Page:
About myself:I'm half Iranian and half American. I'm here to say what I think. If you came here to be pleased or flattered, you're in the wrong place. No one owns me. I'm a free individual. I don't bow to anyone's politics, here or in Iran. I'm my own person, and that's too bad if anyone doesn't like it. When people read my stuff, they'll get MY opinion. I alone am responsible for my opinion - no one else is. Likewise, I'm not responsible for your opinion, or your assumptions about me. You are.
I'm never surprised when I find out I've been lied to about something, by Iranians.
Since Iranians worship prestige, they'll do anything to get it or keep it - including lying.
(They'll also do anything to lower someone else' prestige who they are competing with - including lying).
I should have guessed it was a lie from how much they talk about it.
Yes, Iranians spend a lot of time talking about Cyrus the Great and his bullshit cylinder.
According to the fantasy they've created, Cyrus and his army of little Iranian angels and fairies must have gone around granting people their human rights, and spreading peace and happiness.
People were so happy that maybe even the spin of the earth's rotation might have been impacted by all the smiling, affecting the trajectory of the sun, the spin of the galaxy.... impacting the fabric of space and time, and the whole universe!
Alas, this fantasy seems to be false.
According to archeologists, the cylinder really didn't have all that much to do with anyone's human rights.
Above is a false translation that Iranians in America - bless their truth loving souls - have put up on display for the Americans.
The actual translation can be seen here, from the website of the British Museum:
I'm no expert on this, but there appears to be nothing about human rights in the text, or a declaration, or a guarantee of anything.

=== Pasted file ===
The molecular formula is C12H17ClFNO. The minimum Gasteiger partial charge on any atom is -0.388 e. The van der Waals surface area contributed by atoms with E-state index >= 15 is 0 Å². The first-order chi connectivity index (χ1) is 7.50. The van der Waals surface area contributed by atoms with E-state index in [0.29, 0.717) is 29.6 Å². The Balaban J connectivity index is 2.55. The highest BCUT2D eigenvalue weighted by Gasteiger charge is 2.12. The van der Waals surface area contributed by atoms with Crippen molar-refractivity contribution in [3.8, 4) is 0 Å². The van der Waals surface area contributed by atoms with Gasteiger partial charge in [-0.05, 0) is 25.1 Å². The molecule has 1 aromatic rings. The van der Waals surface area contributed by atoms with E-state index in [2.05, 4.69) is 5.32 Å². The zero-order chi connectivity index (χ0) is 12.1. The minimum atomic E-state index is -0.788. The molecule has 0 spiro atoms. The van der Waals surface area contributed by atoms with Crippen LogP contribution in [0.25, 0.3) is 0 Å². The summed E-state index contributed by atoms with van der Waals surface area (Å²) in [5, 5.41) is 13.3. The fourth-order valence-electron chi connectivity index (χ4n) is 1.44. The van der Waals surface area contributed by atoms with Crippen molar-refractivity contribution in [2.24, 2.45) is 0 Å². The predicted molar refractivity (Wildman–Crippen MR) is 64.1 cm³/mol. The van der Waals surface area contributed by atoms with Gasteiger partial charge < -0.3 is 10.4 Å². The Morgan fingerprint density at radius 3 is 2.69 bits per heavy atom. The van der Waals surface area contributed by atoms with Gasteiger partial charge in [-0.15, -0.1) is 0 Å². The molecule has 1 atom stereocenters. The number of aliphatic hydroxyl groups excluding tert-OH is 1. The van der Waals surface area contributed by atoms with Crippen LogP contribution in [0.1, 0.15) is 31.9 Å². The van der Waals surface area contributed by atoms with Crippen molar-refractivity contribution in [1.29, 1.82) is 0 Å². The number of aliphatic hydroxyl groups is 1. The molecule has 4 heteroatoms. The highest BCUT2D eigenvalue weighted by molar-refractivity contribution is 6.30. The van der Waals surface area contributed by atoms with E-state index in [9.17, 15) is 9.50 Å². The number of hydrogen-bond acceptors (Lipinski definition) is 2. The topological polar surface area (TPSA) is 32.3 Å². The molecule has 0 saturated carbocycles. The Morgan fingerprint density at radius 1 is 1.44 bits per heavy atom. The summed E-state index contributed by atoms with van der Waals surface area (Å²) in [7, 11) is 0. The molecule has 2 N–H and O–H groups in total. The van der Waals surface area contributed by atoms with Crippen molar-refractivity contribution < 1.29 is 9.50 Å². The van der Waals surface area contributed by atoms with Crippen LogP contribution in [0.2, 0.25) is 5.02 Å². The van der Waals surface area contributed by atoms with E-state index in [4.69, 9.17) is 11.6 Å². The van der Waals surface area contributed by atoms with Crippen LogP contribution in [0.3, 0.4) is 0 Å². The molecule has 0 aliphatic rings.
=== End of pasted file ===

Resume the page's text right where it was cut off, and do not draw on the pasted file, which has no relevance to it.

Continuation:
The king enters into an area without a fight. People bow down and kissed his feet. In other words, troops march into an area peacefully, and are welcomed. Gods are returned to their sanctuaries. People are happy. The wall of Babylon gets strengthened...
I can't find anything like what the wise old Iranian know-it-alls were bullshiting me with.
But Iranians aren't interested in the truth about anything. Everything to them is a device, to be used for either self-aggrandizement, or for beating someone else down.
The pleasures of discovery or knowledge for its own sake are a waste of time to them.
Had they studied their own cylinder, they would actually have read the translation of what's in it.
I don't know a single Iranian who can tell me a single actual sentence from the cylinder.
I had to dig that up, and read the writings of those crazy time-wasting foreigners who translated it.
Iranians, of course, didn't discover the cylinder. It was discovered by evil foreigners, in Iraq. They didn't translate it, either. In fact, they still don't know what's in it.
All they know is that they've found a new device - a new sort of toy - which they can use to decorate themselves and show off with.
Iranians have succeeded in turning an important archeological discovery (which they had nothing to do with) into another gimmick for their latest round of showmanship.
They've succeeded in bullshitting enough people that the myth is now widely believed.
It seems that Shirin Ebadi referred to this myth in her acceptance speech for the Nobel Peace Prize.
George Bush repeated that rubbish here in a speech (which Iranians just sucked up, being desparate and needy for anything to make them look good):
So what's REALLY in the cylinder?
Don't ask Iranian know-it-alls.
In fact, if you want the truth about anything, don't ask them.
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